# Shell Sort Algorithm

Shell sort is a generalized version of the insertion sort algorithm. It first sorts elements that are far apart from each other and successively reduces the interval between the elements to be sorted.

The interval between the elements is reduced based on the sequence used. Some of the optimal sequences that can be used in the shell sort algorithm are:

• Shell's original sequence: `N/2 , N/4 , …, 1`
• Knuth's increments: `1, 4, 13, …, (3k` `– 1) / 2`
• Sedgewick's increments: `1, 8, 23, 77, 281, 1073, 4193, 16577...4j+1+ 3·2j+ 1`
• Hibbard's increments: `1, 3, 7, 15, 31, 63, 127, 255, 511…`
• Papernov & Stasevich increment: `1, 3, 5, 9, 17, 33, 65,...`
• Pratt: `1, 2, 3, 4, 6, 9, 8, 12, 18, 27, 16, 24, 36, 54, 81....`

Note: The performance of the shell sort depends on the type of sequence used for a given input array.

## Working of Shell Sort

1. Suppose, we need to sort the following array. Initial array
2. We are using the shell's original sequence `(N/2, N/4, ...1`) as intervals in our algorithm.

In the first loop, if the array size is `N = 8` then, the elements lying at the interval of `N/2 = 4` are compared and swapped if they are not in order.
1. The 0th element is compared with the 4th element.
2. If the 0th element is greater than the 4th one then, the 4th element is first stored in `temp` variable and the `0th` element (ie. greater element) is stored in the `4th` position and the element stored in `temp` is stored in the `0th` position. Rearrange the elements at n/2 interval
This process goes on for all the remaining elements. Rearrange all the elements at n/2 interval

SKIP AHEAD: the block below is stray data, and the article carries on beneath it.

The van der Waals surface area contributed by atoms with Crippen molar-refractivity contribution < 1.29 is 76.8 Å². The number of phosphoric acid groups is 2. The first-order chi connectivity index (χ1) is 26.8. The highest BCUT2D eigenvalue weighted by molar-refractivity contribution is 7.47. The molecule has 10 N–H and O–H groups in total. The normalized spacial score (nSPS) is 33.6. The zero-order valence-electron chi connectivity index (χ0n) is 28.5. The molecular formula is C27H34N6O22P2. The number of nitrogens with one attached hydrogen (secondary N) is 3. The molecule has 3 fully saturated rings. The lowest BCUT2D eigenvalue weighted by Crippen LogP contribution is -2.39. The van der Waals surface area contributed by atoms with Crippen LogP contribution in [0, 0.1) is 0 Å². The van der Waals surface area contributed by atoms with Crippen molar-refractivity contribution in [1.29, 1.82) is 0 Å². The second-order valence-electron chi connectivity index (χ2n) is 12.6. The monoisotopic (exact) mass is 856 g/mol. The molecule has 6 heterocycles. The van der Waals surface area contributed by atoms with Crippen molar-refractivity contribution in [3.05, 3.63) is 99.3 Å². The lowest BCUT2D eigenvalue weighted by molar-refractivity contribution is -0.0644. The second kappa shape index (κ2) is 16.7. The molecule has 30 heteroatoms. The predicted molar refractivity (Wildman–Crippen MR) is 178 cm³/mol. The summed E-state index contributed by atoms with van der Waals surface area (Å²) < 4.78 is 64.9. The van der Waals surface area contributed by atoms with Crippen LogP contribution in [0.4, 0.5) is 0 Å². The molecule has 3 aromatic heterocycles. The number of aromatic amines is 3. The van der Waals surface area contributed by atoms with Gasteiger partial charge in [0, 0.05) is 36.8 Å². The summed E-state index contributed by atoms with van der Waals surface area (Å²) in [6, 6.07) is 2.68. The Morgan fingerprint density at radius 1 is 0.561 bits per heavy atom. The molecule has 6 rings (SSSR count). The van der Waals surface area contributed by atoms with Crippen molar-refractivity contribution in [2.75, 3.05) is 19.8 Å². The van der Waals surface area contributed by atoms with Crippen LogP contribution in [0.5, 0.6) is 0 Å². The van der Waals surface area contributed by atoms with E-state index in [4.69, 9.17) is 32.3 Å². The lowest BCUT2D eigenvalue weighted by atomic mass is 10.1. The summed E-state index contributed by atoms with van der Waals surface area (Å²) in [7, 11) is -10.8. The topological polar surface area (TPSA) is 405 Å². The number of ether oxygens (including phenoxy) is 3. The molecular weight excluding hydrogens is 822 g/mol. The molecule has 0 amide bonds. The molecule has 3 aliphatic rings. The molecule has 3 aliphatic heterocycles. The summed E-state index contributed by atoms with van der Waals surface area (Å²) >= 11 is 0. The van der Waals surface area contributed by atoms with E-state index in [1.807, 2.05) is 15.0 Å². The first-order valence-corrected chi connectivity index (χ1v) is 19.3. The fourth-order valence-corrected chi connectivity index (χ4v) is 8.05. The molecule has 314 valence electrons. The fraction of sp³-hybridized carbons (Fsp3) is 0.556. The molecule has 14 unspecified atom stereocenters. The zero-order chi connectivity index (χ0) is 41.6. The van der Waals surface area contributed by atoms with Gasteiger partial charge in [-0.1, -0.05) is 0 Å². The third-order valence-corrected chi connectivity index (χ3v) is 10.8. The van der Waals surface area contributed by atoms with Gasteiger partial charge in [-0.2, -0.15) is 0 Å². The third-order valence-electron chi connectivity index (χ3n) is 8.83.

3. In the second loop, an interval of `N/4 = 8/4 = 2` is taken and again the elements lying at these intervals are sorted. Rearrange the elements at n/4 interval
You might get confused at this point. All the elements in the array lying at the current interval are compared.
The elements at 4th and `2nd` position are compared. The elements at 2nd and `0th` position are also compared. All the elements in the array lying at the current interval are compared.
4. The same process goes on for remaining elements. Rearrange all the elements at n/4 interval
5. Finally, when the interval is `N/8 = 8/8 =1` then the array elements lying at the interval of 1 are sorted. The array is now completely sorted. Rearrange the elements at n/8 interval

## Shell Sort Algorithm

``````shellSort(array, size)
for interval i <- size/2n down to 1
for each interval "i" in array
sort all the elements at interval "i"
end shellSort``````

## Shell Sort Code in Python, Java, and C/C++

``````# Shell sort in python

def shellSort(array, n):

# Rearrange elements at each n/2, n/4, n/8, ... intervals
interval = n // 2
while interval > 0:
for i in range(interval, n):
temp = array[i]
j = i
while j >= interval and array[j - interval] > temp:
array[j] = array[j - interval]
j -= interval

array[j] = temp
interval //= 2

data = [9, 8, 3, 7, 5, 6, 4, 1]
size = len(data)
shellSort(data, size)
print('Sorted Array in Ascending Order:')
print(data)``````
``````// Shell sort in Java programming

import java.util.Arrays;

// Shell sort
class ShellSort {

// Rearrange elements at each n/2, n/4, n/8, ... intervals
void shellSort(int array[], int n) {
for (int interval = n / 2; interval > 0; interval /= 2) {
for (int i = interval; i < n; i += 1) {
int temp = array[i];